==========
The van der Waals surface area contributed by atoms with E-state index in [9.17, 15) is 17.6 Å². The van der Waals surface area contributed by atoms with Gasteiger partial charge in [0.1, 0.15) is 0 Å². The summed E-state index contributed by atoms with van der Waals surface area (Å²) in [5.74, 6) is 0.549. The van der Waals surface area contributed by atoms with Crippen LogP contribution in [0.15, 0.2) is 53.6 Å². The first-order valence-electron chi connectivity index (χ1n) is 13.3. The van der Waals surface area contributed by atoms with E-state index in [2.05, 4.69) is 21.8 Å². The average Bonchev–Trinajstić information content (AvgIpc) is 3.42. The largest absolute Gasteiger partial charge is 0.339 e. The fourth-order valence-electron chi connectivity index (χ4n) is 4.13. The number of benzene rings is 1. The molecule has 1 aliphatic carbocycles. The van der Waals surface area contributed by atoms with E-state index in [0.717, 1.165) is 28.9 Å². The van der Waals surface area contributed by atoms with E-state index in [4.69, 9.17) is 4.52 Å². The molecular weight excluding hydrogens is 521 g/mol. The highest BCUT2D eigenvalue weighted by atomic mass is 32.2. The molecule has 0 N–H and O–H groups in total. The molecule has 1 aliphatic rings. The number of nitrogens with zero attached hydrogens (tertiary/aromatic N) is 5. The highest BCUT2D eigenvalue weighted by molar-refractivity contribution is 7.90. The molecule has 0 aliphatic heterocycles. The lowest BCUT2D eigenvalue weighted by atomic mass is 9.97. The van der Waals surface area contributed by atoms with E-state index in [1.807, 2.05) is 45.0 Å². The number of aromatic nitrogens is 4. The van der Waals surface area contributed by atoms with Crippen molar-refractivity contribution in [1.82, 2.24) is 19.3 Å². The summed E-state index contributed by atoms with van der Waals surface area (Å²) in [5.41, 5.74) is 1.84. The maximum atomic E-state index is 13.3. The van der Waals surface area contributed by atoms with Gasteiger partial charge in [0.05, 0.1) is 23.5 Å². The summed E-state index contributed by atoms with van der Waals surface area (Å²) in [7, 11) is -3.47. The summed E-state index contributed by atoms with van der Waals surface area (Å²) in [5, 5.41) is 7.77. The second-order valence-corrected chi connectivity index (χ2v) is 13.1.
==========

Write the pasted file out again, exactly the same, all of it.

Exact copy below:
The van der Waals surface area contributed by atoms with E-state index in [9.17, 15) is 17.6 Å². The van der Waals surface area contributed by atoms with Gasteiger partial charge in [0.1, 0.15) is 0 Å². The summed E-state index contributed by atoms with van der Waals surface area (Å²) in [5.74, 6) is 0.549. The van der Waals surface area contributed by atoms with Crippen LogP contribution in [0.15, 0.2) is 53.6 Å². The first-order valence-electron chi connectivity index (χ1n) is 13.3. The van der Waals surface area contributed by atoms with E-state index in [2.05, 4.69) is 21.8 Å². The average Bonchev–Trinajstić information content (AvgIpc) is 3.42. The largest absolute Gasteiger partial charge is 0.339 e. The fourth-order valence-electron chi connectivity index (χ4n) is 4.13. The number of benzene rings is 1. The molecule has 1 aliphatic carbocycles. The van der Waals surface area contributed by atoms with E-state index in [0.717, 1.165) is 28.9 Å². The van der Waals surface area contributed by atoms with E-state index in [4.69, 9.17) is 4.52 Å². The molecular weight excluding hydrogens is 521 g/mol. The highest BCUT2D eigenvalue weighted by atomic mass is 32.2. The molecule has 0 N–H and O–H groups in total. The molecule has 1 aliphatic rings. The number of nitrogens with zero attached hydrogens (tertiary/aromatic N) is 5. The highest BCUT2D eigenvalue weighted by molar-refractivity contribution is 7.90. The molecule has 0 aliphatic heterocycles. The lowest BCUT2D eigenvalue weighted by atomic mass is 9.97. The van der Waals surface area contributed by atoms with E-state index in [1.807, 2.05) is 45.0 Å². The number of aromatic nitrogens is 4. The van der Waals surface area contributed by atoms with Crippen molar-refractivity contribution in [1.82, 2.24) is 19.3 Å². The summed E-state index contributed by atoms with van der Waals surface area (Å²) in [5.41, 5.74) is 1.84. The maximum atomic E-state index is 13.3. The van der Waals surface area contributed by atoms with Gasteiger partial charge in [0.05, 0.1) is 23.5 Å². The summed E-state index contributed by atoms with van der Waals surface area (Å²) in [7, 11) is -3.47. The summed E-state index contributed by atoms with van der Waals surface area (Å²) in [5, 5.41) is 7.77. The second-order valence-corrected chi connectivity index (χ2v) is 13.1.